I find myself lifting the sky with both hands while my lower limbs vibrate at 1,320 times a minute. I know, I know, sounds like the experience of someone trying the latest club drug, but it’s really very simple. It’s just a catchier way of grabbing your attention than saying I was in the gym the other morning when the following thoughts came to me.
I always start off an exercise session by standing on a power plate. It’s like a big weighing machine with the scales bit moving rapidly. The idea is that it exercises deep muscle fibre and shakes up lymph glands and the like. You get a 40-minute workout by standing there for five minutes, allegedly. But rather than be buffeted about by what I can’t help but think of as a scaled-up version of something from an adult store, I always work in a few moves from my Tai Chi for Dummies course – hence lifting the sky with both hands, an inscrutable Oriental way of saying slowly raise your arms above your head.
It’s at this point that a little bit of spookiness enters my life. Well, the Sugababes bumping into the Beatles is strange, even in my head. While swigging down my giant Starbucks mug of Yorkshire Gold Blend tea before coming to the gym I fast forwarded through the last bit of A Hard Day’s Night, taped some time ago from television and watched in snatches.
I’ve listened to the songs but skipped most of the studiedly offbeat humour which I now find cringemaking. But I recall thinking in 1964 that it was terrific cutting edge stuff and so subversive. Now I see it as the musicbiz grabbing a marketing opportunity for the first time and director Richard Lester inventing the basic format of the pop video.
Which is where the Sugababes come in.
On one of the gym’s giant plasma screens the latest incarnation of the pop trio (the woman of colour is the only original, I believe) gyrate in yellow outfits on London’s South Bank to promote new single About You Now. I can’t, luckily, hear it. No headphones, you see.
But this is where A Hard Day’s Night leads, I think. The back story of the video involves a guy and a girl meeting up on the Embankment over the Millennium Bridge by exchanging phone messages. He gets there by pulling off certain free running stunts – leaping over fences, walking over a van etc.
This also strikes me as spooky because we saw the real thing on the South Bank not long ago. As we left on the last day of the brilliant Anthony Gormley show at the Hayward Gallery half a dozen young men were leaping all over the place, running up walls and generally defying the laws of gravity.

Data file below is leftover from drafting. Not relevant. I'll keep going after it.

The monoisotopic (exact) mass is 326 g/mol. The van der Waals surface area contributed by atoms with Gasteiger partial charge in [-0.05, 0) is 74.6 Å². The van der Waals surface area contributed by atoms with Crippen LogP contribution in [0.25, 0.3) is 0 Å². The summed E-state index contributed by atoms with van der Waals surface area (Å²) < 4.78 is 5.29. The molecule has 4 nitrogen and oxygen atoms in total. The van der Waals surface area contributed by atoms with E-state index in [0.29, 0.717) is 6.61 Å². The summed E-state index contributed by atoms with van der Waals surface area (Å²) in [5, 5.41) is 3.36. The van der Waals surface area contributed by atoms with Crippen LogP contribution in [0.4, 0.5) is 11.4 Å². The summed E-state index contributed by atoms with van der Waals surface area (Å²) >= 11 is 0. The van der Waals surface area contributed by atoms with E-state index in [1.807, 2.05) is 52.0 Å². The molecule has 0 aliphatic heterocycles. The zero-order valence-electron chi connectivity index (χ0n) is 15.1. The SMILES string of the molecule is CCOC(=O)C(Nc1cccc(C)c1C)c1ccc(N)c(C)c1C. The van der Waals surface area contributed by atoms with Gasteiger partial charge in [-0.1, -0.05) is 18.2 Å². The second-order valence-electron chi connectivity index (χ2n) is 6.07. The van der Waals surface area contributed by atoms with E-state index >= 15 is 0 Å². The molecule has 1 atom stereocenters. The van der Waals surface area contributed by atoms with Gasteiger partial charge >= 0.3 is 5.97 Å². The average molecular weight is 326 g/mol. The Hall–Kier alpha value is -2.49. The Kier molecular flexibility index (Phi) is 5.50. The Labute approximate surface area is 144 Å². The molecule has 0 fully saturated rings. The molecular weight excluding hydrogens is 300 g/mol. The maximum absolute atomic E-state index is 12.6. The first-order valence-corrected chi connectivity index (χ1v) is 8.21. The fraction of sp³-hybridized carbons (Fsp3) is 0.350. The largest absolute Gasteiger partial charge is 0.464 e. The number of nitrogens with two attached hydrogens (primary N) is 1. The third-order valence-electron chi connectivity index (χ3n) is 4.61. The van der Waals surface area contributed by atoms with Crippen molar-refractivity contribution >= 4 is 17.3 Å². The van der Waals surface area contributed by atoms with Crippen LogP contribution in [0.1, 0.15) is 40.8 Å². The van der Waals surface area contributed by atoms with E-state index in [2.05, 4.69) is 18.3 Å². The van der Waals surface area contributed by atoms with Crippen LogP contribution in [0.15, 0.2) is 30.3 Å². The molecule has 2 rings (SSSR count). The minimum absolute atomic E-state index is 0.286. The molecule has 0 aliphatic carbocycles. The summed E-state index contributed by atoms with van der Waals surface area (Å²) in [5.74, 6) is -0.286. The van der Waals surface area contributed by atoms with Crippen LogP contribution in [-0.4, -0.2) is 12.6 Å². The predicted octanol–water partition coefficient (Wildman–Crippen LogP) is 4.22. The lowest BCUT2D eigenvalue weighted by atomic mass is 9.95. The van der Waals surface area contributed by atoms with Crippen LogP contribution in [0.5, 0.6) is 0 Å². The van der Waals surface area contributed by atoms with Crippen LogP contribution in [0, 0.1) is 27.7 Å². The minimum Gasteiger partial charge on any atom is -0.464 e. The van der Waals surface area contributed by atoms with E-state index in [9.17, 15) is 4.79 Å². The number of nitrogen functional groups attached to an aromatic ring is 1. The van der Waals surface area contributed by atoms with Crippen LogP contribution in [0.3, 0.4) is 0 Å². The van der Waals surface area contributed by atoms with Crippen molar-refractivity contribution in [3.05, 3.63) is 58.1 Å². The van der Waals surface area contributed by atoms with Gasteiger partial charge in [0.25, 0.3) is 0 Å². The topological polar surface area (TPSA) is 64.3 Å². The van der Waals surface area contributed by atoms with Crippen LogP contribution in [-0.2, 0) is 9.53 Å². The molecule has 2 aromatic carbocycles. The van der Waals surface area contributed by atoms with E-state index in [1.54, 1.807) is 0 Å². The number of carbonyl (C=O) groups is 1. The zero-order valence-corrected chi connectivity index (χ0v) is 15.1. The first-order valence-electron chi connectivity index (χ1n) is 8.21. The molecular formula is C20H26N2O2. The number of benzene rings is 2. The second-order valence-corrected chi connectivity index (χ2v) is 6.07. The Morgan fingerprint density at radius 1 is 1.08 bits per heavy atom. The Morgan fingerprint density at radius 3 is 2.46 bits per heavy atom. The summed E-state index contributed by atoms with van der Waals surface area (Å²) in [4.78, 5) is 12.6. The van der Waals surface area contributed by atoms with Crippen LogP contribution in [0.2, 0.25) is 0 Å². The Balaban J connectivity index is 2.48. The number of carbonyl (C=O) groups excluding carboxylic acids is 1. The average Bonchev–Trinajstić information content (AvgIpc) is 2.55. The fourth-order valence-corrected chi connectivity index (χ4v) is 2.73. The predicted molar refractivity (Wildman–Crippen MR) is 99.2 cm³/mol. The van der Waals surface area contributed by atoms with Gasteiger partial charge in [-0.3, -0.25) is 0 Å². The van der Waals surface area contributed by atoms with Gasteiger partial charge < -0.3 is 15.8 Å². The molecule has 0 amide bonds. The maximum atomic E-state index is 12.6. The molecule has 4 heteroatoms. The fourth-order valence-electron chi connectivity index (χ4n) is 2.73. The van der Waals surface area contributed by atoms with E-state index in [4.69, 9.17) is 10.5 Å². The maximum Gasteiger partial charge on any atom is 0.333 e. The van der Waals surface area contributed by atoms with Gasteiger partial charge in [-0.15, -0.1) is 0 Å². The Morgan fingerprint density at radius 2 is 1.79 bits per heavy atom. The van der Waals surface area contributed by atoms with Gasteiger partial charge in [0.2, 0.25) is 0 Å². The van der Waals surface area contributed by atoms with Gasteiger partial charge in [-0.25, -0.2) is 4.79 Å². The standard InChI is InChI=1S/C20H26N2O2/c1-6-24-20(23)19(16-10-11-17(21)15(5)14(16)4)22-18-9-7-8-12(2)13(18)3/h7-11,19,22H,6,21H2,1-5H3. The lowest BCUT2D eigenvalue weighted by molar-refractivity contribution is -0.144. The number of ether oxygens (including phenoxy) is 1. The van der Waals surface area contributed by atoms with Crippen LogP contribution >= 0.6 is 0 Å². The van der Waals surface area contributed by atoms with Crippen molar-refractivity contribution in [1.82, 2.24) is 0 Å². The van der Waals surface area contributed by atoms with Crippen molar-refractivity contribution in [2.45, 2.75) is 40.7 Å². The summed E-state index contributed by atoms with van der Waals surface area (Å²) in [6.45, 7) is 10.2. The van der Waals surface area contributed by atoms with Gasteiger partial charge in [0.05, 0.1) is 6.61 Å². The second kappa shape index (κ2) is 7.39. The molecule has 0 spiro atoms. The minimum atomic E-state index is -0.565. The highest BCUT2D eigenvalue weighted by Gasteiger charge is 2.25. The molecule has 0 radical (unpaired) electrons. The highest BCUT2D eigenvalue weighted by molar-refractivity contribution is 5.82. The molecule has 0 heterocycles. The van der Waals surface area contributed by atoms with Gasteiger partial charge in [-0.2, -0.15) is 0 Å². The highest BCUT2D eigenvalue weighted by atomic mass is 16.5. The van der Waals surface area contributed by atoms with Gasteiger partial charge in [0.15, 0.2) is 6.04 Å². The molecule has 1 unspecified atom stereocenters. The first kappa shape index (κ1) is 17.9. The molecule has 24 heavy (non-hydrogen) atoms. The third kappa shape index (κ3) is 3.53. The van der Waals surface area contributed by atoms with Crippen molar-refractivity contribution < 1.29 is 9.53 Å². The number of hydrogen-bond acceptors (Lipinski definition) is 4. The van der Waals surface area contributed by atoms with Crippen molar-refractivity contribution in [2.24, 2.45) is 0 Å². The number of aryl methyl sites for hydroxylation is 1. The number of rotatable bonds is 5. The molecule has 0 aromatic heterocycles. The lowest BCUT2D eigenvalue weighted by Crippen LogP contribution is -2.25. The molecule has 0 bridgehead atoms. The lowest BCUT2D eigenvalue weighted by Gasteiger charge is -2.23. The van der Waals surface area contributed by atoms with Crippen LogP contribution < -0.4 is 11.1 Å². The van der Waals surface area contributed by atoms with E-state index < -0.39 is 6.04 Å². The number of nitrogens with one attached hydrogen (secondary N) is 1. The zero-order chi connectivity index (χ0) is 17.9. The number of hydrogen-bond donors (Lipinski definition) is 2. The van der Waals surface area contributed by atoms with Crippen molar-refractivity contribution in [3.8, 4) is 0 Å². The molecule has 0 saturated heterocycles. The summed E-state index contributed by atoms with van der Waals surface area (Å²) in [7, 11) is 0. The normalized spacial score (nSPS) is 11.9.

The Sugababes video ends with an RIP dedication of Tim Royes, a video director killed in a Manhattan car accident. And I can’t help but think that Lennon and Harrison, so vibrant in grainy black and white on my television screen this morning, are gone as well.
And actually, I’m quite happy about that. I loved the music of A Hard Day’s Night, but it meant most to me in bringing back my youth, when I had the same energy as The Beatles, the same certain knowledge that it was going to be different for our generation.
Because John and George are gone there can never be a get-together of the sort Led Zeppelin are now planning. The audience at this Zepp event will all be there to try to recapture lost youth, yesterday’s emotions. It’s mawkish, sentimental and sad. Rockers really should die before they get old.
on “Stairway to Heaven?”
Jane C Says:
Saturday, September 15, 2007 @6:49:29 PM
I love the way you write Sid, like warm honey, calm and relaxed. You remind me of a wonderful american author whose name is always just beyond my grasp.
Yeah - in the music business dying young is never a bad career move
Sunday, September 16, 2007 @1:34:50 AM
Hi Sid, You kept me riveted to your blog all the way through. I think there are a lot of careers in which the principals should die before they get old. Of course, that wouldn't apply to me...or you!
Sid Langley Says:
Sunday, September 16, 2007 @4:45:48 AM
Thing is, folk musicians (banjo people particularly), jazzers and blues players benefit from age and experience - is the same true for rock? It's youth music, its whole thrust is kids v the world ... nothing wrong with that, but lets leave that to the teenagers, they have the energy and lack of experience (I won't say innocence) which makes rock a suitable vehicle for their emotions. In anyone over 40 it's a joke - or a business proposition.
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